“Fr. Molloy is deceased and nothing we say in this House will bring him back.” – Enda Kenny

Leaders’ Questions in the Dáil 15th April 2015




Deputy Clare Daly: Information on Clare Daly Zoom on Clare Daly I do not think the workers or passengers will take solace from the Taoiseach’s “no privatisation” comments given the number of broken promises he has already stood over.

On the last day the Dáil met, Deputy Wallace tried to jolt the Taoiseach’s memory regarding his inaction on problems with senior gardaí in the Athlone area. Little did we know that at the very same time representatives of the Department of Justice and Equality were in the process of contacting the family of Fr. Niall Molloy, thereby giving them less than one hour’s notice that the Minister for Justice and Equality was about to publish the outcome of the McGinn report into their uncle’s murder. For four months she sat on a report that, let us remember, was a paper review of a Garda review of a Garda investigation. The Minister later acknowledged that the report identified unanswered questions and serious shortcomings in the investigation but concluded that it was too long ago and we will never find out the truth. Of course, she did not admit that the report’s terms of reference were preordained to have that outcome. Mr. McGinn himself indicated that his task was not to establish the truth, or even venture an opinion about the truth; it was simply to identify issues of public importance or concern that might warrant further investigation. In other words, the truth is out there somewhere but we are not going to bother getting to it.

In fairness to Mr. McGinn, he raised a number of issues, such as the fact that the Garda failed to identify and interview witnesses and neighbours; the fact that a statement was not taken from the solicitor whom Niall Molloy consulted shortly before his death in regard to his financial problems with the Flynns; the lack of forensic analysis of blood and fingerprint samples taken at the scene of the crime; and, critically, the important fact that the opinion of Professor Michael Farrell, the expert neuropathologist to whom John Harbison deferred, was not sought. Dr. Farrell’s opinion confirmed that Niall Molloy took between three and six hours to die. In other words, as Mr. McGinn indicated, the account given by Richard and Therese Flynn was not accurate. Mr. McGinn went on to note that the review did not say how it happened. Such information could only be ascertained by an independent commission of investigation, as recommended by the serious crime review.

I presume the Taoiseach is aware this is only one of more than 300 historic cases of Garda malpractice currently being considered by the independent review mechanism and that the Minister has already teed matters up so that a large percentage of these cases are unlikely to result in action. Can we now take it that the review is nothing more than a fig leaf to divert attention from serious allegations of Garda malpractice? It is a bit of a stunt, like replacing the previous Minister for Justice and Equality and Garda Commissioner. The people who submitted these cases can expect to be re-victimised and re-violated. Does the Taoiseach really think that the Molloy family, or Cynthia Owen, who was raped and impregnated at the age of 11 years and her child murdered, are going to leave matters at that? If he is serious about Garda reform, he will have to deal with the past before he can deal with the future.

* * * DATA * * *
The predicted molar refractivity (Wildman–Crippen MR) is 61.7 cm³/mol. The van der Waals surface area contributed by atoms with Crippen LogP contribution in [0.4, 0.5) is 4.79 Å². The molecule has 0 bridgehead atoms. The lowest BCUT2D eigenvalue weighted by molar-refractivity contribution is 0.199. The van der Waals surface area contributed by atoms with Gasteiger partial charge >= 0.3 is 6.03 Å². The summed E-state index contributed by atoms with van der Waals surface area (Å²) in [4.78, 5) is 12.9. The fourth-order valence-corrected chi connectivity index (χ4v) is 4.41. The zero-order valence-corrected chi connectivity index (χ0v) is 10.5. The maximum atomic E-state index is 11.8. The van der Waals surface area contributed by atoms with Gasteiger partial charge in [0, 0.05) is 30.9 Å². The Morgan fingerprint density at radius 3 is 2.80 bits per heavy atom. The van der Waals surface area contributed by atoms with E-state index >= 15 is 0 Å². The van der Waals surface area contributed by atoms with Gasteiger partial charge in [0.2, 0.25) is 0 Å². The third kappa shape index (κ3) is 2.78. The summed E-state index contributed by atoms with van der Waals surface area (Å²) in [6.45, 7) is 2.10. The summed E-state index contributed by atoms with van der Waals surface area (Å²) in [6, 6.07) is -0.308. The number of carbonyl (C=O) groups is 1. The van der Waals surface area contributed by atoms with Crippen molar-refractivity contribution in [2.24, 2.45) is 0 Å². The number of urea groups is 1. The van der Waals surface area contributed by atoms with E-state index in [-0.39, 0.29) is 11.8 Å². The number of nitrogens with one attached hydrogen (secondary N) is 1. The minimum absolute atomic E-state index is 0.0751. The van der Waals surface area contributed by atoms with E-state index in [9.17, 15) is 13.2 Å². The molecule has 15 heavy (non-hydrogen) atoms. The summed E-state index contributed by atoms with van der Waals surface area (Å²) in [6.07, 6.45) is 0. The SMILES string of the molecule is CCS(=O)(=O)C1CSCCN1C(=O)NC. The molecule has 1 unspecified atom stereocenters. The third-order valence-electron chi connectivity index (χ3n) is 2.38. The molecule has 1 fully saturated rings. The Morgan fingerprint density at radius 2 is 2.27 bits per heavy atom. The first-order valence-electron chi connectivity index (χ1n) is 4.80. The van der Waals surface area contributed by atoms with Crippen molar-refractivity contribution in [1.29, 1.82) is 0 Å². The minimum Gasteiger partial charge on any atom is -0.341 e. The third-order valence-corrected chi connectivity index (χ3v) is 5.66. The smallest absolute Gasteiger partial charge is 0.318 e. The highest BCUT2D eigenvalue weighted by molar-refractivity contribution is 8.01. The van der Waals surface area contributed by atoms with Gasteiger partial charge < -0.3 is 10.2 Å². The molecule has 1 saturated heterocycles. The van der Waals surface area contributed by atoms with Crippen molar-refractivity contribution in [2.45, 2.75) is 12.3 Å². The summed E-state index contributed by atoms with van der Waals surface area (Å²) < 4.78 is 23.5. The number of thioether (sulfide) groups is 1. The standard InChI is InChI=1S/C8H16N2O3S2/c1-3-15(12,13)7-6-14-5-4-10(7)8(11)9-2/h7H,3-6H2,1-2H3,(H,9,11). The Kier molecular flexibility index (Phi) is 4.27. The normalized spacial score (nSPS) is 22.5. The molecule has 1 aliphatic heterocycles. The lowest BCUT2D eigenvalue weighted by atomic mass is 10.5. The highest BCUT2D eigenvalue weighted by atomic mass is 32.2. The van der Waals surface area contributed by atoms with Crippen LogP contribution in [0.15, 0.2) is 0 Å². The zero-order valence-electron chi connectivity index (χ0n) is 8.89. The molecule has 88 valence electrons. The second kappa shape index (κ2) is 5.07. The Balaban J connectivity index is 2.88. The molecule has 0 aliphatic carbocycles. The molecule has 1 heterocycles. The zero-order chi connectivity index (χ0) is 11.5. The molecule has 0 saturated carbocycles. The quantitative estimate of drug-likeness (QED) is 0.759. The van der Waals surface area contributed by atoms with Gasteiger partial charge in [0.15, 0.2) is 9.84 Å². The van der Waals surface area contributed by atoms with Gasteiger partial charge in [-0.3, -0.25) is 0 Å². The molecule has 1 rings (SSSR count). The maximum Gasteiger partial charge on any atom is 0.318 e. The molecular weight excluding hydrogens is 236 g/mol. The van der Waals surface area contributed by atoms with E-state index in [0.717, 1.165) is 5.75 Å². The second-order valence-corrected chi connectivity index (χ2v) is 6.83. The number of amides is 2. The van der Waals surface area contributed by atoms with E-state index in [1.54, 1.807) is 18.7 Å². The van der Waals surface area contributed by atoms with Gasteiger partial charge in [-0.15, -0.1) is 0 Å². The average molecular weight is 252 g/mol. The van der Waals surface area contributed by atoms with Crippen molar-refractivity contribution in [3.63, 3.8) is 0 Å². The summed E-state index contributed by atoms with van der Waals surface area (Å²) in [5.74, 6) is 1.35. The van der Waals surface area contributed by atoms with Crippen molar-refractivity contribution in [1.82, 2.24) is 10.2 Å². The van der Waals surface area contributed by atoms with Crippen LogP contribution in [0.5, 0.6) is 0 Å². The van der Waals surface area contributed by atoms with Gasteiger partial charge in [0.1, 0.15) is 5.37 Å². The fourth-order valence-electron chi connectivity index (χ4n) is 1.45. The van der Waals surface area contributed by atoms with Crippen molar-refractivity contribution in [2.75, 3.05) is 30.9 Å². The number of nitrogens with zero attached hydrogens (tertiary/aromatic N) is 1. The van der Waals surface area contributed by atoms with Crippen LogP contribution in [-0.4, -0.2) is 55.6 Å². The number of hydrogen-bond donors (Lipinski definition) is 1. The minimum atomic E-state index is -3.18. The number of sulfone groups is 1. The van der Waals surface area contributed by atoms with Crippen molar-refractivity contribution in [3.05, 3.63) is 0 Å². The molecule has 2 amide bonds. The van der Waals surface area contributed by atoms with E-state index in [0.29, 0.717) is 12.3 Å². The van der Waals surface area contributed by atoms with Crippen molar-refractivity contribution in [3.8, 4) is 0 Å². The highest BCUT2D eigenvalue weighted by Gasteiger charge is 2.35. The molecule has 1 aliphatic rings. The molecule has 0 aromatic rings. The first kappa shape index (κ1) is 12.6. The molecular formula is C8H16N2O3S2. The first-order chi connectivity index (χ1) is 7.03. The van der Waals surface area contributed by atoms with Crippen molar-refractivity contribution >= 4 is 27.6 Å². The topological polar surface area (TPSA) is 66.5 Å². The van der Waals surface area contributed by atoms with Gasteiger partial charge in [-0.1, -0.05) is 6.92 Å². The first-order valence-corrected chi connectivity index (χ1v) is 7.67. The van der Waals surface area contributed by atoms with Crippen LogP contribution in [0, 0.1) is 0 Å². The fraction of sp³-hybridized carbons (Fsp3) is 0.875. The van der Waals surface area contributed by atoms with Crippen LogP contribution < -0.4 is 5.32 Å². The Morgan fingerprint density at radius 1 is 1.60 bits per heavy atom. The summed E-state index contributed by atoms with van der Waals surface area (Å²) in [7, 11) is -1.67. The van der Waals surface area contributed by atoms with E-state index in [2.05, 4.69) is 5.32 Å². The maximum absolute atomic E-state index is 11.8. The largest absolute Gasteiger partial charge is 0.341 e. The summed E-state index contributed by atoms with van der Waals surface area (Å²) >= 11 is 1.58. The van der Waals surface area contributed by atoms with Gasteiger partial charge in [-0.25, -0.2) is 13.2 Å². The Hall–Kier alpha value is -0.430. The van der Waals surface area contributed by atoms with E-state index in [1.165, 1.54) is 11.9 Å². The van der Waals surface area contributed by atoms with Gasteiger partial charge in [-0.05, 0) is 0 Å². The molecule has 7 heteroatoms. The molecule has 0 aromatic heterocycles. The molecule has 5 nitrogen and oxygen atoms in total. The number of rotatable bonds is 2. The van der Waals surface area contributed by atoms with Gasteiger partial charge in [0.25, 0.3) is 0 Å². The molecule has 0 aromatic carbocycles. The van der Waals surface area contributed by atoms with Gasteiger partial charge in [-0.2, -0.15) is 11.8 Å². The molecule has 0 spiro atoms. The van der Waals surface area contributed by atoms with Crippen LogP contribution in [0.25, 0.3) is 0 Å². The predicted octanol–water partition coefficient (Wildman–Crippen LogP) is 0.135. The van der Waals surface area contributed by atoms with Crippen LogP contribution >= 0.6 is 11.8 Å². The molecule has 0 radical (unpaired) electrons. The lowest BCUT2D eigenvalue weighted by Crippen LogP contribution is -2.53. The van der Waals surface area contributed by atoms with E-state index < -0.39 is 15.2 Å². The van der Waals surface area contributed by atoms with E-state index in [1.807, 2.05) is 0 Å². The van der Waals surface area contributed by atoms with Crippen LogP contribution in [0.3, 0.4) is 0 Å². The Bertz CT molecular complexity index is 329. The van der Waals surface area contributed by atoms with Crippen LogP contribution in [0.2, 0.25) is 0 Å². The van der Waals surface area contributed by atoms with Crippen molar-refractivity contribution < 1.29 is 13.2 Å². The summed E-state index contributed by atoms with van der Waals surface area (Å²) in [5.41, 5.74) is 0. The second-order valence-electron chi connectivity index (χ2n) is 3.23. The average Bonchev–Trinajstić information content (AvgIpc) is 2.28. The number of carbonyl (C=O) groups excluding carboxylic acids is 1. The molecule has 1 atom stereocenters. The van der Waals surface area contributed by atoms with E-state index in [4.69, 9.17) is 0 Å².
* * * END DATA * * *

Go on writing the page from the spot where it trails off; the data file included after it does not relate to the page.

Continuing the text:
The Taoiseach: Information on Enda Kenny Zoom on Enda Kenny The 300 cases to which Deputy Clare Daly referred involve issues that were brought to my attention in the House or to the attention of the Minister for Justice and Equality by the Deputy, Deputy Wallace and members of the public. The vast majority of these cases have been assessed by an independent legal team. She may have information because she appears to know the outcome of the examination of these cases. The Minister has confirmed that she will shortly commence writing to the members of the families concerned in regard to the report of the legal team once it has assessed all of these cases. Fr. Molloy is deceased and nothing we say in this House will bring him back. The Government considered and accepted the McGinn report in the last several weeks, after it was presented to the Minister. She has confirmed that she will commence the process of informing the families about the cases referred to her Department and my Department, in respect of which a legal team was appointed to analyse the issues arising. Many of them have been considered at various levels over the years. I do not know the details of the responses that will issue in respect of these cases because I have not seen the report of the legal team.